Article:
Wood’s troubled relationship with his father contributes an obvious and psychologically predictable influence on many of his paintings. Although the model for the male figure in American Gothic was his dentist, his resemblance to Maryville, a stern Quaker, is striking and confirmed by Wood’s sister, Nan. The prongs of the pitchfork, echo the seams of the farmer’s overalls and form the letter “W,” to evoke Maryville Wood.
Nan was the model for the female figure; her image also resembles a portrait Wood painted of his beloved mother, Hattie. In fact, Nan wears her mother’s cameo in the picture, a gift given by Wood to Hattie upon a return from Europe. Interestingly, the image on the cameo is of the mythological Persephone, daughter of Demeter, goddess of grains and of the harvest, a myth familiar to agrarian culture in the Midwest, according to Evans.
Because the couple are both clothed in black and bear solemn facial expressions, and the windows and curtains have been shut tight on the farmhouse, typical of a household in mourning, many have interpreted this image as a funerary painting, possibly referring to Maryville’s death. But, the idea of mourning has not dissuaded viewers from looking askance and raising eyebrows at the disparity in ages of the models, especially since Wood alternately described the pair as father/daughter and husband/wife.
When American Gothic was introduced at the Art Institute in Chicago, where it resides today, it was received in a variety of ways. Some rural dwellers considered it a mockery of their lives and a betrayal. Many urbanites found it true to their condescending beliefs about rural America. But overwhelmingly critics loved it, and the at-large impression of the painting was one of patriotism. It seemed the epitome of core Midwestern American values, an impression that still holds with general audiences.
American Gothic is Wood’s quintessential American masterpiece, but the predominant theme that runs through Evans’s biography can best be seen in the rolling hills of his idyllic landscapes, such as Stone City, Iowa from 1930. Evans notes previous scholars’ claims of erotic undertones in Wood’s images, comparing the clustered, rounded, fertile hillocks of the countryside to the female body. Evans’s ubiquitous claim is that the artist was a closeted homosexual, a label Wood dodged and feared his entire life. Evans asserts that the flowing rises in the landscape are not female bodies but the backside of male figures. He points out that while Wood painted only “desexualized” female figures and almost no female nudes, he painted numerous nude male figures in farm settings, works that Evans claims are sexually suggestive.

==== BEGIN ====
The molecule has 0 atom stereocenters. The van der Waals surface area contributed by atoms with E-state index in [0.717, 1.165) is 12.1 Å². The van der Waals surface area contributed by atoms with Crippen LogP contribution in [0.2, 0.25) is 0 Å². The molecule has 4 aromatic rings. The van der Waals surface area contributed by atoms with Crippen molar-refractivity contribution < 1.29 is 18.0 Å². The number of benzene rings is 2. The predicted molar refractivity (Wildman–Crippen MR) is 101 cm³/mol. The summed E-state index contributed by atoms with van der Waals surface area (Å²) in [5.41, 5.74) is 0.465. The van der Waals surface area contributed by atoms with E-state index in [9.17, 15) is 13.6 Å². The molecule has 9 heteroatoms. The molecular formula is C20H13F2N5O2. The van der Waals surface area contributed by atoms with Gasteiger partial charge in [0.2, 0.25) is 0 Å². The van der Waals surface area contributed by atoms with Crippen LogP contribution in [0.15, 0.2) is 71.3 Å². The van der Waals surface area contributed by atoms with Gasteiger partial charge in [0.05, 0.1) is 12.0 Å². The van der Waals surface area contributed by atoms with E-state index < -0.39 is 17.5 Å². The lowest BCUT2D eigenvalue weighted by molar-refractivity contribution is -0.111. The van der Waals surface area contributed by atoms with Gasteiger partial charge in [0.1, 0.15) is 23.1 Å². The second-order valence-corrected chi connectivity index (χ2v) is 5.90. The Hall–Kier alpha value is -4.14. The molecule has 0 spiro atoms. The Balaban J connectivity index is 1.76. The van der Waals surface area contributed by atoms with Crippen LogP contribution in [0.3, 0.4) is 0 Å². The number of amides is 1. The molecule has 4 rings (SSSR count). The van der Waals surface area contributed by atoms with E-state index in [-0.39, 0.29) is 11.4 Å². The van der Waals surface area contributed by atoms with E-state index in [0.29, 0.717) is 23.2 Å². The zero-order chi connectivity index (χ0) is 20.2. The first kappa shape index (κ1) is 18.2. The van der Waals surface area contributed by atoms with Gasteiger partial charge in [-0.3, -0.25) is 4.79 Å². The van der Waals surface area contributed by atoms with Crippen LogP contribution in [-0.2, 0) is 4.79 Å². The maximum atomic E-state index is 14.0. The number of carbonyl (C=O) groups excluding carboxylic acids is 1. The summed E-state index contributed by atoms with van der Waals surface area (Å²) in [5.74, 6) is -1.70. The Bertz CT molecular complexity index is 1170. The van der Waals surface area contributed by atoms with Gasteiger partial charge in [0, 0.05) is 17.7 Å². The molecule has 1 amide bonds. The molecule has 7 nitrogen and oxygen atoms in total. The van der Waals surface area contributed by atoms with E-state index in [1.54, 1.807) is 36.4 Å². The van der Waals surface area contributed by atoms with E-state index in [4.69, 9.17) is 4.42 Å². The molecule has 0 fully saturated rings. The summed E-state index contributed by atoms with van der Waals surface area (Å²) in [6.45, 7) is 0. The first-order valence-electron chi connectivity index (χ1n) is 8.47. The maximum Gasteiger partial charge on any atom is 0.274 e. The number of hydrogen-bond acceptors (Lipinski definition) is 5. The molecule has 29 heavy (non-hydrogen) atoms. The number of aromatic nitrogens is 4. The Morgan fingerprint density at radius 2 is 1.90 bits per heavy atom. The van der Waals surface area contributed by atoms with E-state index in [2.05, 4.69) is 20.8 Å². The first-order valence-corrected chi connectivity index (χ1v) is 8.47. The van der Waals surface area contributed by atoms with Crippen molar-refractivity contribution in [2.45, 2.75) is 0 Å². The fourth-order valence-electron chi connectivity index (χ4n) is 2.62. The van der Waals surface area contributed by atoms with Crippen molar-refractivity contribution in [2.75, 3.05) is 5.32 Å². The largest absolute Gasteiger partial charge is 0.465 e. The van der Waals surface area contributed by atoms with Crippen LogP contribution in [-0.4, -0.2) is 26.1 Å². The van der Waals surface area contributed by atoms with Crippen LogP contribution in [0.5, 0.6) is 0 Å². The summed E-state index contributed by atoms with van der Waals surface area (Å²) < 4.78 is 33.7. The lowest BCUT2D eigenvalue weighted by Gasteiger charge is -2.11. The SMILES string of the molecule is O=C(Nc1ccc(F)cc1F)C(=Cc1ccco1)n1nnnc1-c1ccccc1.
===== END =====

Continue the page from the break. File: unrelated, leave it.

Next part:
Evans’s repeated and zealous interpretations of homosexuality in Wood’s paintings seem at times tedious and trite, but he does make a viable case for his claim, visually and anecdotally. Confident in his assessment, he acknowledges that trying to know an artist’s motivations and intentions with certainty is at best risky. Over time, the homosexual innuendos have become a common assumption among art historians, but Evans is the first to elaborate and support his claim in writing with circumstantial evidence. Since neither Wood, nor any of those close to him, ever acknowledged his sexual orientation, the facts seem to be buried with the artist.
Whether Wood’s images are read as patriotic or homoerotic, loaded with rural pride or European symbolism, he has left a profound imprint on the American psyche. Though he may have been, “just a simple Middle Western farmer-painter,” whose only really good ideas came while milking a cow, as he describes himself, it is Wood’s complexities that have created art now ingrained in the American consciousness.